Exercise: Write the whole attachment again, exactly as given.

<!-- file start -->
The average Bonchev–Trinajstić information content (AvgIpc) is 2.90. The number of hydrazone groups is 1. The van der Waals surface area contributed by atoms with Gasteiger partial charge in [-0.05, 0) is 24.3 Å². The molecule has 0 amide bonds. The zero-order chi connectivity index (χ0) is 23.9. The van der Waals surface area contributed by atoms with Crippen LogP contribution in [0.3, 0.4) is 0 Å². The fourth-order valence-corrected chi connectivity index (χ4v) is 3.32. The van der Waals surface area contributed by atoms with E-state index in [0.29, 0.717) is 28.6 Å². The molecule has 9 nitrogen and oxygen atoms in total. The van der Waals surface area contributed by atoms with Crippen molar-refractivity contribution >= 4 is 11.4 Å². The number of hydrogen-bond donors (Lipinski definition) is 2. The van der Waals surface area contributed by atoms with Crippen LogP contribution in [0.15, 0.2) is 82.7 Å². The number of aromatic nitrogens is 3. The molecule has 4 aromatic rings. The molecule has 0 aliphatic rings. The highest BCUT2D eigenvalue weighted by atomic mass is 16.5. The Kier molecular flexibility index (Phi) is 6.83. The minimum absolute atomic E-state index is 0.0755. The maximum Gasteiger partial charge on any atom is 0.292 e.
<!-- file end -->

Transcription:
The average Bonchev–Trinajstić information content (AvgIpc) is 2.90. The number of hydrazone groups is 1. The van der Waals surface area contributed by atoms with Gasteiger partial charge in [-0.05, 0) is 24.3 Å². The molecule has 0 amide bonds. The zero-order chi connectivity index (χ0) is 23.9. The van der Waals surface area contributed by atoms with Crippen LogP contribution in [0.3, 0.4) is 0 Å². The fourth-order valence-corrected chi connectivity index (χ4v) is 3.32. The van der Waals surface area contributed by atoms with E-state index in [0.29, 0.717) is 28.6 Å². The molecule has 9 nitrogen and oxygen atoms in total. The van der Waals surface area contributed by atoms with Crippen molar-refractivity contribution >= 4 is 11.4 Å². The number of hydrogen-bond donors (Lipinski definition) is 2. The van der Waals surface area contributed by atoms with Crippen LogP contribution in [0.15, 0.2) is 82.7 Å². The number of aromatic nitrogens is 3. The molecule has 4 aromatic rings. The molecule has 0 aliphatic rings. The highest BCUT2D eigenvalue weighted by atomic mass is 16.5. The Kier molecular flexibility index (Phi) is 6.83. The minimum absolute atomic E-state index is 0.0755. The maximum Gasteiger partial charge on any atom is 0.292 e.